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Archibald Liversidge (1847-1927)
THE LATE PROFESSOR A. LIVERSIDGE.
Professor Archibald Liversidge, F.R.S., who died on Monday last in his eightieth year at his residence at Coombe Warren, Kingston Hill, took a prominent part in the scientific development of Australia, and particularly of New South Wales, where he spent many years of his long life. A London man by birth, he entered Sydney University in 1872, and remained there until his retirement as emeritus professor of chemistry in 1907.
Born at Turnham Green on November 17, 1847, a son of the late Mr. John Liversidge, of Bexley, Kent, Archibald Liversidge was educated privately at home until 1866, when he entered the Royal College of Chemistry and School of Mines at South Kensington, where he could attend the lectures of the eminent chemist, Edward Frankland, the physicist, Tyndall, the metallurgist, Percy, and the engineers, Willis and Goodeve.
In 1870 he gained a scholarship and proceeded to Cambridge. He was showing proficiency in physiological research under Michael Foster, who had just opened his laboratory, when the offer of the Chair of chemistry and metallurgy at the University of Sydney took him over to Australia.
Such an appointment implied a very wide field of duties and studies in those days. He had to report on the water supply of Sydney, on the cane sugar disease, and coal analyses in the first years of his new activities. He compiled tables for chemical analysis, having been demonstrator at Cambridge. He wrote papers on meteorites, on stone implements, the corrosion of aluminium, and the precipitation of gold by fungoid growth. His survey of the minerals of Australia, 1888, took him all over the Dominion and the Australian islands. He investigated the hot springs of New Guinea, the Solomon Islands and New Zealand, as well as the silver and lead ores of Broken Hill, and the iron deposits of other localities. From 1874 he was one of the trustees of the Australian Museum at Sydney; he was also connected with the Technological Museum there, and reported upon the technical education and museums of New South Wales. As Australian Commissioner at several international exhibitions he was able to add largely to the collections from other parts of the world. The Royal Society of London, to which he had contributed a paper upon supersaturated saline solutions, elected him a Fellow in 1882, and soon afterwards he became secretary of the Royal Society of New South Wales. His wide interests are marked by his joining, not only the Physical and Mineralogical Societies of London, but also the Cambridge Philological Society and foreign anthropological bodies.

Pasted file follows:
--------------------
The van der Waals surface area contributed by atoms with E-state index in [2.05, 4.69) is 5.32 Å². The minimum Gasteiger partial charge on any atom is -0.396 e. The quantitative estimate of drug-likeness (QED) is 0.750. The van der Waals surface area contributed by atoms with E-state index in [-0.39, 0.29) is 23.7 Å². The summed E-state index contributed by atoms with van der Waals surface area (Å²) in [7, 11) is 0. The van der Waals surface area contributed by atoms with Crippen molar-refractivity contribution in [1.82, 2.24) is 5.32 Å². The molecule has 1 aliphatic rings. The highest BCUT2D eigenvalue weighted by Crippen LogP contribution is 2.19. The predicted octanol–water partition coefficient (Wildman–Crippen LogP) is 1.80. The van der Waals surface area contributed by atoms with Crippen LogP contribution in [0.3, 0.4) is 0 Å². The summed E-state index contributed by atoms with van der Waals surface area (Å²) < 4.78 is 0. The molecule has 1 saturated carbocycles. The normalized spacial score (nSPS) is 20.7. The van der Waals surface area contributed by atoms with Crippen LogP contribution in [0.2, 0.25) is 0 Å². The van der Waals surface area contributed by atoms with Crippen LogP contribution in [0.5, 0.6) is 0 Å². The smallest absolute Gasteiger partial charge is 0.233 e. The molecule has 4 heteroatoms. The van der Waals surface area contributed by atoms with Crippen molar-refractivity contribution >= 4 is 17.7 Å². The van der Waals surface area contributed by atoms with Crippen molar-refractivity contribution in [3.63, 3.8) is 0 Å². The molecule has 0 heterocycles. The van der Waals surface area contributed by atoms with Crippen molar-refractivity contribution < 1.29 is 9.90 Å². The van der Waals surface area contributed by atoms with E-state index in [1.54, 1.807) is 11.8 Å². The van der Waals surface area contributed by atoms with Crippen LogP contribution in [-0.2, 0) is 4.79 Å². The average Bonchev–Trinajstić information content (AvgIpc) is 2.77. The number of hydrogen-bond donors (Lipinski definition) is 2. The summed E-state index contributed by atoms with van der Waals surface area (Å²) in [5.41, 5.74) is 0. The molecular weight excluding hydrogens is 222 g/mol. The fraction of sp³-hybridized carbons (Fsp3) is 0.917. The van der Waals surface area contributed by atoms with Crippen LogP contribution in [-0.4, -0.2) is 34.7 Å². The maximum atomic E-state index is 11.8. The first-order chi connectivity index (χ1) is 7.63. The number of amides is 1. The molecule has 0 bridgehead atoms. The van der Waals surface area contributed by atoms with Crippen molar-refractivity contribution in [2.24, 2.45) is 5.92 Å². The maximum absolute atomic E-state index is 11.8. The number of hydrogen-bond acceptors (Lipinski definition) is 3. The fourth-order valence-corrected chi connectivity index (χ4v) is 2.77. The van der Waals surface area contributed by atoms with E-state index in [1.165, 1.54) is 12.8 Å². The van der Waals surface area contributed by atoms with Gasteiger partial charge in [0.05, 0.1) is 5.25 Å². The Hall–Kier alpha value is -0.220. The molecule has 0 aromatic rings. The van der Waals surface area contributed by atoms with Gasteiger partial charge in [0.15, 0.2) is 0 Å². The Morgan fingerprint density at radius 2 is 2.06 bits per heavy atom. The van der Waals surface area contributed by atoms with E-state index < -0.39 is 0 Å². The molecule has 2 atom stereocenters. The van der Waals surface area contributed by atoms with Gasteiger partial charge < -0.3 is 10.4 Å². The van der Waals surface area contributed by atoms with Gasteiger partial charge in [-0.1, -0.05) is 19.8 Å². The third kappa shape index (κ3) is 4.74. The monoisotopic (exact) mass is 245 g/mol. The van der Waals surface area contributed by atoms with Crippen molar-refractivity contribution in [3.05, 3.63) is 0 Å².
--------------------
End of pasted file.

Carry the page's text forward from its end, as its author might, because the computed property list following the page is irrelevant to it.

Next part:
In 1885 he founded the Australian Association for the Advancement of Science, and, in 1902, the Sydney branch of the Society of Chemical Industry. The majority of his papers (about a hundred) were presented to the Australian institutions and to the Chemical Society of London, of which he was a vice-president after his return to England. Liversidge did not visit Australia again when the British Association held its meeting there in 1914. He was not married. His death will be regretted universally, many foreign societies having conferred honours upon him.